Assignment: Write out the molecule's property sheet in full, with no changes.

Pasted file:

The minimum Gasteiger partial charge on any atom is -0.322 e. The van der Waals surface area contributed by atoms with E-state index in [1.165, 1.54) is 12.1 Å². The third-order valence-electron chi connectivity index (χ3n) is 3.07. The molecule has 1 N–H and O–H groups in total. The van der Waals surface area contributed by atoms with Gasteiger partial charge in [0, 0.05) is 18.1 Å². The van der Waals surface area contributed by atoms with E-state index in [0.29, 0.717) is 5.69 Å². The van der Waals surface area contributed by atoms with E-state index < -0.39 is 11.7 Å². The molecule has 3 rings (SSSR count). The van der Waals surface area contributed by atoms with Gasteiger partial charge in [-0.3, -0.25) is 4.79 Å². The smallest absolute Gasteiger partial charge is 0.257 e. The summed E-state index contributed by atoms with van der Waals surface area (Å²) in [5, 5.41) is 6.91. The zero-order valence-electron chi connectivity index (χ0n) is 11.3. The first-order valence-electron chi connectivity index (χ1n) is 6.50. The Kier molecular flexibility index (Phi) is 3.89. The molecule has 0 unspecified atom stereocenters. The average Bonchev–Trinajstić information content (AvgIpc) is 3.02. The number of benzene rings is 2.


The minimum Gasteiger partial charge on any atom is -0.322 e. The van der Waals surface area contributed by atoms with E-state index in [1.165, 1.54) is 12.1 Å². The third-order valence-electron chi connectivity index (χ3n) is 3.07. The molecule has 1 N–H and O–H groups in total. The van der Waals surface area contributed by atoms with Gasteiger partial charge in [0, 0.05) is 18.1 Å². The van der Waals surface area contributed by atoms with E-state index in [0.29, 0.717) is 5.69 Å². The van der Waals surface area contributed by atoms with E-state index < -0.39 is 11.7 Å². The molecule has 3 rings (SSSR count). The van der Waals surface area contributed by atoms with Gasteiger partial charge in [-0.3, -0.25) is 4.79 Å². The smallest absolute Gasteiger partial charge is 0.257 e. The summed E-state index contributed by atoms with van der Waals surface area (Å²) in [5, 5.41) is 6.91. The zero-order valence-electron chi connectivity index (χ0n) is 11.3. The first-order valence-electron chi connectivity index (χ1n) is 6.50. The Kier molecular flexibility index (Phi) is 3.89. The molecule has 0 unspecified atom stereocenters. The average Bonchev–Trinajstić information content (AvgIpc) is 3.02. The number of benzene rings is 2.